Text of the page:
Professor Rob Miller
Rob Miller has been appointed as the inaugural Distinguished Professor in Computer Science, EECS department head Asu Ozdaglar has announced.
"This newly endowed chair was established to recognize faculty with a strong interest in K-12 education and its relation to teaching and research in computer science education," Ozdaglar says. "The appointment recognizes Professor Miller’s leadership in the area of computer science education and research as well as his outstanding mentorship and educational contributions."
Miller is internationally well-known in the field of human-computer interaction (HCI), in which he has pioneered techniques for intelligent text editing using many cursors at once, developed new approaches for end-user scripting of web pages and desktop graphical interfaces, and made seminal contributions in crowdsourcing, particularly in orchestrating small contributions from many people to solve a complex problem.
His work on crowdsourcing and HCI has found new applications in computer science education, where organizing small contributions from a crowd of students can turn the size of a massive online or residential course into a virtue rather than a curse. Much of his group’s current work focuses on tools and techniques for teaching large programming courses, including clustering and visualizing many solutions to the same problem in order to identify common mistakes, find unusual but good solutions, and speed up grading.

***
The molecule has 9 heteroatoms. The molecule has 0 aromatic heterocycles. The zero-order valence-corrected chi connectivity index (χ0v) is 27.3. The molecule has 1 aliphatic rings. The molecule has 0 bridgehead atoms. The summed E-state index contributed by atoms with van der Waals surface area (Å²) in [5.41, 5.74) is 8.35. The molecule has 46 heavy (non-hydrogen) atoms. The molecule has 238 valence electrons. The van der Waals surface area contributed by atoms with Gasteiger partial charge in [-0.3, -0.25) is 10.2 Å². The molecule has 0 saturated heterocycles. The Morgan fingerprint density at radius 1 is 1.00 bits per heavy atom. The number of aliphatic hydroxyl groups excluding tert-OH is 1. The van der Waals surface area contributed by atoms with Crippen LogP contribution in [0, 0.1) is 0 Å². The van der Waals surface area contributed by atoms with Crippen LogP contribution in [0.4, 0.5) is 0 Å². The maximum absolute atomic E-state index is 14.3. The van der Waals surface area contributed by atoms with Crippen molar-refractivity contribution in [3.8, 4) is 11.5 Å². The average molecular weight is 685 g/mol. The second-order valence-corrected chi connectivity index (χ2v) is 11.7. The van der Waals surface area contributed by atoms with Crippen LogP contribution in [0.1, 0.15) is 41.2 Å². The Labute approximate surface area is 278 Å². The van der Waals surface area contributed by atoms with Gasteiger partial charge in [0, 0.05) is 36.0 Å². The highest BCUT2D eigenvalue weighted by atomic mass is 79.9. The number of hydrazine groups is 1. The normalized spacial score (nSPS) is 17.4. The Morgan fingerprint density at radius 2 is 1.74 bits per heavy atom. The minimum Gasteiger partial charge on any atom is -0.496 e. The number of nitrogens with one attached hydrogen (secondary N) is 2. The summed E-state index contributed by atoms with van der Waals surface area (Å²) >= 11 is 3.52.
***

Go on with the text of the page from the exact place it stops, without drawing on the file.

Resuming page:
Miller also makes substantial contributions to the Institute’s educational mission, Ozdaglar says. He has created or co-created three courses in software design: Software Construction (originally 6.005 (now 6.031); User Interface Design and Implementation (6.813); and Principles and Practice of Assistive Technology (6.811). He has also deployed 6.005 onto MITx, where it formed two modules of the Foundations of Computer Science XSeries. For his teaching contributions, he has received the Louis D. Smullin (’39) Award for Teaching Excellence, the Burgess (’52) & Elizabeth Jamieson Award for Excellence in Teaching, the MacVicar Faculty Fellowship, and the Teaching with Digital Technology Award.
As EECS education co-officer, Miller created a predictive model of student registration that helps distribute more than 200 teaching assistants (TAs) fairly across the department’s courses as well as a calendar tool that allows for better coordination of quizzes and deadlines between large courses.